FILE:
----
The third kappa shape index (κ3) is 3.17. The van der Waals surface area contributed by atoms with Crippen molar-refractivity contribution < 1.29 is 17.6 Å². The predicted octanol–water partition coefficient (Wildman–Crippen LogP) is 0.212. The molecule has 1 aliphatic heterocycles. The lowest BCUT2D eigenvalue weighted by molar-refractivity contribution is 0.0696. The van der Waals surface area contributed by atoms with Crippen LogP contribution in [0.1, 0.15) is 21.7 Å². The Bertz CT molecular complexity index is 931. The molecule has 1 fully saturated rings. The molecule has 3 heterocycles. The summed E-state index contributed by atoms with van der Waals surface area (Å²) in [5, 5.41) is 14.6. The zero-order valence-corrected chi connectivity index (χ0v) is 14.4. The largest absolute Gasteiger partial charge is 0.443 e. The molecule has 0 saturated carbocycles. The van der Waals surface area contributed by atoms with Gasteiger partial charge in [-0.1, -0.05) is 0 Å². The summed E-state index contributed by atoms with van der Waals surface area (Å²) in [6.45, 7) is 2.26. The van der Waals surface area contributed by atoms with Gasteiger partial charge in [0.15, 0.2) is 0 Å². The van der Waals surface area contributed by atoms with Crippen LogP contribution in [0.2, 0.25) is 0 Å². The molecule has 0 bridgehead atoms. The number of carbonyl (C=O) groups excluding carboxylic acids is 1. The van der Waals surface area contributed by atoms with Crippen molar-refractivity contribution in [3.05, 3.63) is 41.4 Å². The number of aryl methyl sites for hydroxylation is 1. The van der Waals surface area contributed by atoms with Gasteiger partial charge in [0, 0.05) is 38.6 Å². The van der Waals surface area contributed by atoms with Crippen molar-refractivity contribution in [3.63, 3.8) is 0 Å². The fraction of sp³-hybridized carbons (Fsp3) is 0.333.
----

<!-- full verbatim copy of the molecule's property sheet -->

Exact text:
The third kappa shape index (κ3) is 3.17. The van der Waals surface area contributed by atoms with Crippen molar-refractivity contribution < 1.29 is 17.6 Å². The predicted octanol–water partition coefficient (Wildman–Crippen LogP) is 0.212. The molecule has 1 aliphatic heterocycles. The lowest BCUT2D eigenvalue weighted by molar-refractivity contribution is 0.0696. The van der Waals surface area contributed by atoms with Crippen LogP contribution in [0.1, 0.15) is 21.7 Å². The Bertz CT molecular complexity index is 931. The molecule has 1 fully saturated rings. The molecule has 3 heterocycles. The summed E-state index contributed by atoms with van der Waals surface area (Å²) in [5, 5.41) is 14.6. The zero-order valence-corrected chi connectivity index (χ0v) is 14.4. The largest absolute Gasteiger partial charge is 0.443 e. The molecule has 0 saturated carbocycles. The van der Waals surface area contributed by atoms with Gasteiger partial charge in [-0.1, -0.05) is 0 Å². The summed E-state index contributed by atoms with van der Waals surface area (Å²) in [6.45, 7) is 2.26. The van der Waals surface area contributed by atoms with Gasteiger partial charge in [0.15, 0.2) is 0 Å². The van der Waals surface area contributed by atoms with Crippen LogP contribution in [0.2, 0.25) is 0 Å². The molecule has 0 bridgehead atoms. The number of carbonyl (C=O) groups excluding carboxylic acids is 1. The van der Waals surface area contributed by atoms with Crippen molar-refractivity contribution in [3.05, 3.63) is 41.4 Å². The number of aryl methyl sites for hydroxylation is 1. The van der Waals surface area contributed by atoms with Gasteiger partial charge in [0, 0.05) is 38.6 Å². The van der Waals surface area contributed by atoms with Crippen molar-refractivity contribution in [3.63, 3.8) is 0 Å². The fraction of sp³-hybridized carbons (Fsp3) is 0.333.